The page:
Philadelphia attorney Mary DiNunzio, last seen in Killer Smile (2004), agrees to help her high school nemesis, Trish Gambone, at the start of this less than convincing thriller from bestseller Scottoline. Trish, whom Mary used to regard as the quintessential Mean Girl, has turned in desperation to the lawyer, the all-around Most Likely to Achieve Sainthood at St. Maria Goretti High School, because she wants to escape from her abusive, and possibly Mafia-connected boyfriend, Bobby Mancuso. Trish rejects Mary’s practical suggestions for dealing with Bobby, but once Trish disappears, Mary finds herself under pressure from other high school classmates as well as people from her old neighborhood who blame her for not doing enough. Mary unwisely hides a connection with Bobby from the Feds, who then shut her out of the search for Trish when they learn of it. Scottoline fans will cheer Mary as she stumbles toward the solution, but others may have trouble suspending disbelief.
From The Washington Post
Most mysteries have at least two plots: the murder or heist or conspiracy that gets things going, and the quest for a solution. Merging these two lines of action isn’t always easy, and bad mystery-writing is often marred by coincidences that strain credulity. In Lady Killer, Lisa Scottoline finesses this problem by setting her tale in Italian-American South Philadelphia, where her protagonist, Mary DiNunzio, grew up and where the victims and suspects still live. If someone pops up at a convenient moment, the reader doesn’t wince: Everybody knows everybody else in this tightly knit neighborhood.
Mary herself is one of the nabe’s success stories: a lawyer who represents injured and wronged parties from families just like her own. She may be a bit chary of standing up for herself (as her best friend at the firm points out, Mary is enough of a rainmaker to deserve a partnership, but she can’t seem to persuade the boss of her worth). In the courtroom, however, she’s a tiger.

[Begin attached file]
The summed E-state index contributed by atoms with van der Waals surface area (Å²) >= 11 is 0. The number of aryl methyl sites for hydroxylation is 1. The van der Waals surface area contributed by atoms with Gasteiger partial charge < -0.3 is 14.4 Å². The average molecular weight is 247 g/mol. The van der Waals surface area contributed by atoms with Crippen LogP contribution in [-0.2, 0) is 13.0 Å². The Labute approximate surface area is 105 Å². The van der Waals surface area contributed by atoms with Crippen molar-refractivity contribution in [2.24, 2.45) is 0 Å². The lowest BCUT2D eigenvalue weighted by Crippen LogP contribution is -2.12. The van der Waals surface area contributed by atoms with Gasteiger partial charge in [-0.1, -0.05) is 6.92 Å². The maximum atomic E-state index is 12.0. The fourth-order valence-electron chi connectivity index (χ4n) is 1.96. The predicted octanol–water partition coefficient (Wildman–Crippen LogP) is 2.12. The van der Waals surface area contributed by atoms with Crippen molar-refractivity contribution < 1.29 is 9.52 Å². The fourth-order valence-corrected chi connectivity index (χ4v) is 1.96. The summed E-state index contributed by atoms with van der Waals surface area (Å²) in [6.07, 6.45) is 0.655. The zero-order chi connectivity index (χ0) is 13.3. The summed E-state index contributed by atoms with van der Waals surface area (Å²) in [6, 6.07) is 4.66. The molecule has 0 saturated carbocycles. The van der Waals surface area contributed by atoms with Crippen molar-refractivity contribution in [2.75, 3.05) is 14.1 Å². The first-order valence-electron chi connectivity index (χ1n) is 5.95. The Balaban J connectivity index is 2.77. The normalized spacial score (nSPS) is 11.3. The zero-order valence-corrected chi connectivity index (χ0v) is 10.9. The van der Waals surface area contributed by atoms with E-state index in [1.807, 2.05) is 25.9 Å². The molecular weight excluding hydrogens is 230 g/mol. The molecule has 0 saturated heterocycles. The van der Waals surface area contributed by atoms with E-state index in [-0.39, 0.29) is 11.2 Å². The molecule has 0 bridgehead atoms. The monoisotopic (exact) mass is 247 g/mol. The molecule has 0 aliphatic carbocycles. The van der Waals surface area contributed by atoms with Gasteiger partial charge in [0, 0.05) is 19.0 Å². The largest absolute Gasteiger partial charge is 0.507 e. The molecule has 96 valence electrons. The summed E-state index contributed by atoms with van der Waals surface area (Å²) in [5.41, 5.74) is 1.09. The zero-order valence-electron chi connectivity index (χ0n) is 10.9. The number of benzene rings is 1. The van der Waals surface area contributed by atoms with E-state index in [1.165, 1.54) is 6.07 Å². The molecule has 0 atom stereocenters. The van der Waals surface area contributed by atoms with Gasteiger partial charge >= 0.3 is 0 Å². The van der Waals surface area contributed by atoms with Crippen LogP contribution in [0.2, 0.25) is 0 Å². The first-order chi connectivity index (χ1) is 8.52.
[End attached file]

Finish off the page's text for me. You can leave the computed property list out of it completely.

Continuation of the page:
Having come a long way (figuratively) from South Philly, Mary is not pleased when the Mean Girls stop by her office: first Trish Gambone and later her acolytes, Giulia, Missy and Yolanda, all of whom made life hard for nerds like Mary in their years together at St. Maria Goretti High. They’re the ones who dated the Big Men on Campus and mocked the kids who studied and took part in square activities like debate and student journalism, but they’re now stuck in low-paying jobs and still wearing the miniskirts and excess makeup of their youth, while Mary flourishes. Even so, seeing them makes Mary wonder if she is “the only person who had post-traumatic stress syndrome – from high school.”
Trish drops in on Mary to plead for help in dealing with Bobby, one of those former Big Men, now Trish’s boyfriend. Except he has grown up to be a mobster who’s in the habit of belting Trish when he gets angry and jealous; he does it craftily, though, giving her blows to the body rather than the face so that she’s not a walking billboard for his brutality. Trish is scared that Bobby will carry out his recent threats to kill her, and Mary recommends going to court for a restraining order. Trish vetoes that idea because Bobby has been skimming money from his drug deals, and the notoriety of a court appearance could lead to his being whacked. When Mary can’t think of any other solution, Trish walks out of her office in despair.
Shortly afterward, she goes missing, and the other Mean Girls blame Mary for stiffing their friend in her time of need. To make things right, Mary neglects her law practice while chasing leads all over South Philly and beyond.
In the meantime, Mary is getting to know Anthony, a handsome bachelor whose only drawback is that he’s gay. This leads to some good quips: “Mary had been on so many blind dates that it was a pleasure to be with a man who had a medical excuse for not being attracted to her.” But then new information develops. As Mary and Anthony find themselves having more and more fun together, only the dimmest reader will fail to guess that Anthony’s gayness, like Mark Twain’s reported death, is greatly exaggerated.
Scottoline brings her characters to vivid life, the two strands of her plot mesh seamlessly, and her sharp sense of humor makes an appearance on almost every page. About the only ingredient missing from her book, however, is a crucial one: suspense. It’s a given, of course, that the protagonist/detective will survive in the end, but Mary never runs into any appreciable danger, and her creator fails to impart a sense of menace to the lives of any other characters. Lady Killer ends up being funny and stylish, but almost as cozy as an Agatha Christie novel. That’s a hell of a complaint to have to make about a tale of the South Philly mob.